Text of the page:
“Vestibular migraines are the most common cause of dizziness,” says Amir Kheradmand, MD, research director at the Vestibular and Ocular Research Lab at Johns Hopkins. Women with this condition typically experience the usual migraine symptoms, plus unsteadiness, sensitivity to motion, and brain fog — but these secondary symptoms can occur independent of a headache.
Fortunately, it’s easy to fix. Just like some people are less flexible than others, people with vestibular migraines have a lower threshold for dizziness, says Dr. Kheradmand “It’s like having a weak muscle. If you work it out, it gets stronger.” The proof: In an Australian study, balance exercises helped sufferers feel 27 percent less dizziness.
To get the perks, do these moves with a BOSU Balance Trainer ($99.99, Amazon) twice each week.
This improves coordination to reduce dizziness.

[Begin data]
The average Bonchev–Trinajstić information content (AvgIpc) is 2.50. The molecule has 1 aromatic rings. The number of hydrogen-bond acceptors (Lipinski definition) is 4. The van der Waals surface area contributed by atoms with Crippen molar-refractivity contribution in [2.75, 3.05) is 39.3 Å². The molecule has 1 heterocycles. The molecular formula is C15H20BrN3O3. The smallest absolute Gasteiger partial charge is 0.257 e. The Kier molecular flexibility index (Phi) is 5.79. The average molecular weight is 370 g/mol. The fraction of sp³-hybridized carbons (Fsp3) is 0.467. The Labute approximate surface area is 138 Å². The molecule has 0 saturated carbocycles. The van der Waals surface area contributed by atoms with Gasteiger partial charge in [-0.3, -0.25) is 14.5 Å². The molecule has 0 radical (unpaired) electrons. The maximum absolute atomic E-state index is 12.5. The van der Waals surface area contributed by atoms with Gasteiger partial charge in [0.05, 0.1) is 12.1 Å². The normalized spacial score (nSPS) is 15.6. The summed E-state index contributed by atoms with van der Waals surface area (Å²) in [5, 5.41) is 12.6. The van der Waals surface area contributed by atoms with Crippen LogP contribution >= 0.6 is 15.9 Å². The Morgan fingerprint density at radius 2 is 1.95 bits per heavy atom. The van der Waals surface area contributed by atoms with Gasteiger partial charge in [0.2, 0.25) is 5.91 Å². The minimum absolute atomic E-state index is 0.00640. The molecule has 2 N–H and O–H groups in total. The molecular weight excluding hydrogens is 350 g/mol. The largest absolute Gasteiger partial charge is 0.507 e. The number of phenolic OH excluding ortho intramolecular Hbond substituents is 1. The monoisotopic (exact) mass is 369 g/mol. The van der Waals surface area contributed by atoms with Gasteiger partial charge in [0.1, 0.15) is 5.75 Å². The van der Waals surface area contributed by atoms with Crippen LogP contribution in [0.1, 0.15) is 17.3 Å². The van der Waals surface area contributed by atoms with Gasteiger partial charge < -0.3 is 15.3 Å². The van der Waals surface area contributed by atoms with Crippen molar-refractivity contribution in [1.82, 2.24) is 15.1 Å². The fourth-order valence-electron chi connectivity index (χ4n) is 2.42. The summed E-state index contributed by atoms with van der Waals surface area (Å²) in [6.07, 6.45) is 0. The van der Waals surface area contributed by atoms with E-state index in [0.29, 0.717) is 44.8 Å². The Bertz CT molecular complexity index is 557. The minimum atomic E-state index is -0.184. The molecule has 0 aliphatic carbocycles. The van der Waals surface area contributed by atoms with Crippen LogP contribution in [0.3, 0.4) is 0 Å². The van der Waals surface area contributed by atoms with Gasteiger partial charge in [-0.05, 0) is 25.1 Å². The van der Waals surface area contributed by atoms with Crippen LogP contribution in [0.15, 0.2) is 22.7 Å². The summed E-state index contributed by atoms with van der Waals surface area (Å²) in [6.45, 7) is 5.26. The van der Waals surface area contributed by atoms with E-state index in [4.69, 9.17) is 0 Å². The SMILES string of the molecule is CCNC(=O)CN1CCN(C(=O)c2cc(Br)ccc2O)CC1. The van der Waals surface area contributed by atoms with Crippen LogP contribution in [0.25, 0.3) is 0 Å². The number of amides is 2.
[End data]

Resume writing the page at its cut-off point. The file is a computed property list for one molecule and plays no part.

To do: Stand next to the ball, flat side down. Put your right foot on the BOSU. Press up to standing on your right foot, then lower your left foot to the ground. Do 10 reps on each side.
This strengthens the lower back and challenges balance to improve stability.
To do: Kneel on the ball, flat side down and your hands on the ground. Extend right hand forward and left foot back. Return to start. Do 10 reps per side.
By strengthening the core, this move helps eliminate dizziness.
To do: Place the ball on the ground, flat side up. Step on the middle of the platform with your right foot. Slowly bend your left knee to lift your left foot up into the air, keeping a slight bend in the right knee. Hold for at least 10 seconds, then switch sides.
This story originally appeared in our print magazine.
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